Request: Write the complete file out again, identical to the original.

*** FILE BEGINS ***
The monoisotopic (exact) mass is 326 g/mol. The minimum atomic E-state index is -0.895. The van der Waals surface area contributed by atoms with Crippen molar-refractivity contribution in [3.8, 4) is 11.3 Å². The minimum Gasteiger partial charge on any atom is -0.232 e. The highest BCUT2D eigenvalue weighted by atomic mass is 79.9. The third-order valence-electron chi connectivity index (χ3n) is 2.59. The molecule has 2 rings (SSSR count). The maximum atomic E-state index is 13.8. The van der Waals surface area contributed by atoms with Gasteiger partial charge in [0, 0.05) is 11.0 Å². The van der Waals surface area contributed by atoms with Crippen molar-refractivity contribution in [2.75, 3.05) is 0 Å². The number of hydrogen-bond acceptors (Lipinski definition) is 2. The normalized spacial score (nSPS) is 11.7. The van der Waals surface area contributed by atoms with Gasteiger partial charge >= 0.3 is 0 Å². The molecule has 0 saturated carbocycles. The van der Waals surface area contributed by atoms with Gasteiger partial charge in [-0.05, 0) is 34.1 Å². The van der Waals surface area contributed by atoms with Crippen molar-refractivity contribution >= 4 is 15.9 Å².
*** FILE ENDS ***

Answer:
The monoisotopic (exact) mass is 326 g/mol. The minimum atomic E-state index is -0.895. The van der Waals surface area contributed by atoms with Crippen molar-refractivity contribution in [3.8, 4) is 11.3 Å². The minimum Gasteiger partial charge on any atom is -0.232 e. The highest BCUT2D eigenvalue weighted by atomic mass is 79.9. The third-order valence-electron chi connectivity index (χ3n) is 2.59. The molecule has 2 rings (SSSR count). The maximum atomic E-state index is 13.8. The van der Waals surface area contributed by atoms with Gasteiger partial charge in [0, 0.05) is 11.0 Å². The van der Waals surface area contributed by atoms with Crippen molar-refractivity contribution in [2.75, 3.05) is 0 Å². The number of hydrogen-bond acceptors (Lipinski definition) is 2. The normalized spacial score (nSPS) is 11.7. The van der Waals surface area contributed by atoms with Gasteiger partial charge >= 0.3 is 0 Å². The molecule has 0 saturated carbocycles. The van der Waals surface area contributed by atoms with Gasteiger partial charge in [-0.05, 0) is 34.1 Å². The van der Waals surface area contributed by atoms with Crippen molar-refractivity contribution >= 4 is 15.9 Å².